Malaysia — Malaysians must brace themselves for a worsening haze situation in the years to come as the world climate heats up.
The drier and hotter climate will mean more droughts for Indonesia and when peatlands there burn up, they can account for 8% of carbon emissions globally.
According to Indonesian Meteorology and Geophysics Agency secretary Andi Eka Sakya, climatic changes mean the possibility of more drought in the future, particularly in peatland areas such as those in Sumatra and Kalimantan, and with higher temperatures.
We are aware of this and that is why we have put in a fire danger rating system to better forecast bushfires in the future.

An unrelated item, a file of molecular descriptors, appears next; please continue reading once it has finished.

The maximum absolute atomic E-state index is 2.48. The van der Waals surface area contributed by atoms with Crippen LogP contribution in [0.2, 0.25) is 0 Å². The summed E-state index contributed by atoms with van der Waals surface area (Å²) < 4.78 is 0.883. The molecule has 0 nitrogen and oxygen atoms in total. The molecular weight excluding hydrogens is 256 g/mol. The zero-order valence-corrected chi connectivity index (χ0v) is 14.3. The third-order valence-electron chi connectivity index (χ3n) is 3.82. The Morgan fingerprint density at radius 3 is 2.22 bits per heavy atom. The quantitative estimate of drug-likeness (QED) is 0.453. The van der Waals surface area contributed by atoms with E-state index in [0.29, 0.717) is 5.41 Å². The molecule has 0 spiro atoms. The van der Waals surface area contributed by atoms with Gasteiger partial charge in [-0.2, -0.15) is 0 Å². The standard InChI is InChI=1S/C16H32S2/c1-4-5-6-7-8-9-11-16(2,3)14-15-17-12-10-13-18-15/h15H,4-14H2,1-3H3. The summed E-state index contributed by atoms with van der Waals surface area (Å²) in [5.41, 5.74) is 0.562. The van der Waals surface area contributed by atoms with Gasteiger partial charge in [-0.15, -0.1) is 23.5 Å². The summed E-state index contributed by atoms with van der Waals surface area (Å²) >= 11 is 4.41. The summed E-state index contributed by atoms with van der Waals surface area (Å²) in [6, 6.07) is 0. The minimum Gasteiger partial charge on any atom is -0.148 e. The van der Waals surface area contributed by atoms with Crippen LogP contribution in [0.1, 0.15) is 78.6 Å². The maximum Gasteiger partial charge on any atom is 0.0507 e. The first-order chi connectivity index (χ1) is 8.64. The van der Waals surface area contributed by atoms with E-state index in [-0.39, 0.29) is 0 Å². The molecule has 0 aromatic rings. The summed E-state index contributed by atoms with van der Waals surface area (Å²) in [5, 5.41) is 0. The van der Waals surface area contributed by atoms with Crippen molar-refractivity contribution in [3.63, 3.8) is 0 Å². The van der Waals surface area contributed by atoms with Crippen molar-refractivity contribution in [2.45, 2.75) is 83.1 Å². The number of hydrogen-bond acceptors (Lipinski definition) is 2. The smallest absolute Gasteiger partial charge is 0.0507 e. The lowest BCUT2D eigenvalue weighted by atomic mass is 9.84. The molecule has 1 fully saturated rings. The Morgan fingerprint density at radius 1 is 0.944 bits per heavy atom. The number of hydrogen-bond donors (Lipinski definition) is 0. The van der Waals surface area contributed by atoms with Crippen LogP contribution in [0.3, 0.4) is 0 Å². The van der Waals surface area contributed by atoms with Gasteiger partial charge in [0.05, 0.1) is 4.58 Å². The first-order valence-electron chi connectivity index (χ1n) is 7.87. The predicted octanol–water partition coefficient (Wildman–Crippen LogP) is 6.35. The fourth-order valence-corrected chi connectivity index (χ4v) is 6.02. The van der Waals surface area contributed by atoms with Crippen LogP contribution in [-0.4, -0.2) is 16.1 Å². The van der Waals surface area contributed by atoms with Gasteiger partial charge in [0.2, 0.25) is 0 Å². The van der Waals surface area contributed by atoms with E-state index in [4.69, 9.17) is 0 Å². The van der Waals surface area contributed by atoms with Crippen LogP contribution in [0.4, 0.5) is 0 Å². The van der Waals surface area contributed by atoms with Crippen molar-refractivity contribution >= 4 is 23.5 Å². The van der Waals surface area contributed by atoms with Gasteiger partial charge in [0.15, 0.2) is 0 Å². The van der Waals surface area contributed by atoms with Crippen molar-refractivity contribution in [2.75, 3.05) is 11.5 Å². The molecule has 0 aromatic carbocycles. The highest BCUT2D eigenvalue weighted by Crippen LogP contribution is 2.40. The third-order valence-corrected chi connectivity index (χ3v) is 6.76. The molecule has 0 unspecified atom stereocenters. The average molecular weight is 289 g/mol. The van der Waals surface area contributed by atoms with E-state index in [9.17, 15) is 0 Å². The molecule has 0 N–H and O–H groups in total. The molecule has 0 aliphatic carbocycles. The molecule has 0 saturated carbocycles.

However, we do not have enough air monitoring stations in the country which can act as an early-warning system for any disaster, such as haze.
We only have 37 air monitoring stations in the country, six of which are in Jakarta. All our other stations have to send their data to Jakarta to be processed, which will take two weeks, he said on the sidelines of the United Nations Framework Convention on Climate Change (UNFCCC) here on Wednesday.
Andi, who is attending the meeting as an UN observer, said Malaysia had 58 stations, although it was a smaller country.
He also said that the Indonesian government was better equipped now to isolate bushfires in peatlands, particularly after 1996/97.
During those years, the bushfires were very bad. Now, we have managed to reduce the number and width of the areas burning, he said.
The haze, which is caused by bushfires in mainly peatlands in Sumatra and Kalimantan, has become a yearly occurrence when monsoon winds blow the smoke over to Malaysia, Singapore, and the southern part of Thailand.